The much anticipated Apple Pencil was the newest product to hit the market this week; and it was met with mixed reactions from consumers and retailers alike.
The Apple Pencil’s main use is for the new 12.9 inch iPad Pro. The Pencil works with sensitive technology; pressing the pencil lightly onto the iPad produces thin strokes, while applying more pressure produces thicker strokes.
Among Apple’s many and varied claims is the Pencil’s super fast chargeability. It is also purportedly more powerful and more versatile in kinetic form, as it can roll more easily and is longer than other styluses on the market.
The Apple Pencil has been likened to Samsung’s S Pen, which works on the Samsung tablets and Note smartphones. That is the first bit of controversy.
The second bit of controversy comes in the form of the creator of Apple – Steve Jobs himself, The Apple boss famously said in 2007 that pen-style devices were ‘yuck‘ and something ‘nobody would want‘. He went on to say ‘if you see a stylus – they blew it’ – alluding to his belief that a stylus was a sign of failure in a device. This raises the question; would Steve Jobs ever have sanctioned the release of such a product himself?
Fans of Steve are outraged and think that the launch of this product is an insult to both Steve and the ‘core’ (pun very much intended) of Apple.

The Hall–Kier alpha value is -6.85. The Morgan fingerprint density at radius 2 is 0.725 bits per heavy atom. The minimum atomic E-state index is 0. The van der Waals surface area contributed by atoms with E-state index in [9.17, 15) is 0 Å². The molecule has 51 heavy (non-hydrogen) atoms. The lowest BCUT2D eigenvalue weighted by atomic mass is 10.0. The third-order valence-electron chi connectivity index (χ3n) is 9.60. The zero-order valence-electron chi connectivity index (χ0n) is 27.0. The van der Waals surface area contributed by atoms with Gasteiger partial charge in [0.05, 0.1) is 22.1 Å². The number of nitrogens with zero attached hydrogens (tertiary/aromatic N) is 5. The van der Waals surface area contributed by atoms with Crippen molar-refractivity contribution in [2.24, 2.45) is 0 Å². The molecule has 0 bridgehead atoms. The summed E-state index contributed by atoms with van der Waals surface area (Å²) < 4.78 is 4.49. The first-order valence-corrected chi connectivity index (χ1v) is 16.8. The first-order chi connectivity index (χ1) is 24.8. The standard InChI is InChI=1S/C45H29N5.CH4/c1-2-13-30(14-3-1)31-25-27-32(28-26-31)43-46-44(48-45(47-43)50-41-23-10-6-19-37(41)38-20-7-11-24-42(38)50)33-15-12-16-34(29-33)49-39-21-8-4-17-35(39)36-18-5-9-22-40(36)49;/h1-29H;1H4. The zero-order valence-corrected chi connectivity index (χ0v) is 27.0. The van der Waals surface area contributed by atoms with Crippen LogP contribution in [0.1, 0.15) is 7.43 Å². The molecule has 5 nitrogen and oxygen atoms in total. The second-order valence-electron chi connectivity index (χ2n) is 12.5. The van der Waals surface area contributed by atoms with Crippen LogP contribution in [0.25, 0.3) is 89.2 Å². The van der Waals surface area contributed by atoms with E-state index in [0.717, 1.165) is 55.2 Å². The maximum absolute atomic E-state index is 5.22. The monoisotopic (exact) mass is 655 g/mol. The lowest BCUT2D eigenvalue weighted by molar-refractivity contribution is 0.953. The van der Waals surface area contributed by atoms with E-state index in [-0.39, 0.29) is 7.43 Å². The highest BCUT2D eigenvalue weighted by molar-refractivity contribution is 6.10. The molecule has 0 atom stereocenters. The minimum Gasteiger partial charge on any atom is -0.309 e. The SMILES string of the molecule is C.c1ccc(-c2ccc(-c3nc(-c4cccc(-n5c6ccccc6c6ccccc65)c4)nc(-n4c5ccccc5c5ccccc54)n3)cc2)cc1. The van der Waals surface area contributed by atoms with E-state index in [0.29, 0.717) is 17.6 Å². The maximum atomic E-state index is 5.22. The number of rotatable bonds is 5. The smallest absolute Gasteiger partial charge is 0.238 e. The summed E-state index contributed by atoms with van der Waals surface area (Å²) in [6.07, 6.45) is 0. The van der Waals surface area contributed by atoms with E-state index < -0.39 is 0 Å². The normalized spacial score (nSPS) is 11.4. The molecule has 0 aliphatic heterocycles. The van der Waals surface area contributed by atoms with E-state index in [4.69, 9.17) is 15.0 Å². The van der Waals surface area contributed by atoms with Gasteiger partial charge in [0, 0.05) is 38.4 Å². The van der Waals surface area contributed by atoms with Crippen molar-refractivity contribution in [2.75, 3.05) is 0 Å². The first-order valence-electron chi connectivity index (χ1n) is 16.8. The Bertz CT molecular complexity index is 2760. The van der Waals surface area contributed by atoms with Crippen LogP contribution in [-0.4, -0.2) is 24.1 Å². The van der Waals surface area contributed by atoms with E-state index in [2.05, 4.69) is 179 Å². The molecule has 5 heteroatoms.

Could it be possible that Tim Cook believes so passionately in the potential of this product, that he is willing to bulldoze all formerly voiced opinions and bring the much scorned Pencil to market?
However this is not the first time that Apple has changed tack on certain subjects – Jobs once famously said it would be ‘over his dead body’, that Windows users could sync their iPods and iPhones on their computers. We soon saw that change! Since Jobs’s death, Apple has also altered such elements as tablet screen size, even after Jobs famously saying that screen sizes categorically couldn’t be bigger or smaller than 10.9 inches. And yet, after Jobs’s death came the birth of the iPad Mini, with a smaller screen than ever.
My personal views are drawn from what I know of Apple’s past products and my own research into Steve Jobs as an entrepreneur and businessman. It is clear that Apple is no longer the company that Steve Jobs began, but maybe this was a progression felt very much by Steve himself as time passed.
Apple is a cunning, clever beast. It calculates with precision the optimum time to launch new products into the market and predicts how well they will be received. Apple can be innovative and creative with its products, maintaining an air of exclusivity yet treading the fine line between aspirational and accessible technology. This could be the key to their consumer appeal.
The Pencil is associated with the iPad Pro. In my opinion, this product is perfect for entrepreneurs as it allows users to mind map creatively and sketch ideas. This freedom in creativity can be absolutely key in driving and furthering business growth.
So what are your thoughts on the new Pencil? A seed of success or a knife to the very core of the business?
It doesn’t come out until November and isn’t cheap either. Costing more than £60 after already shelling out for the new iPad Pro, you’re definitely looking at an investment piece – so let’s hope it is worth it!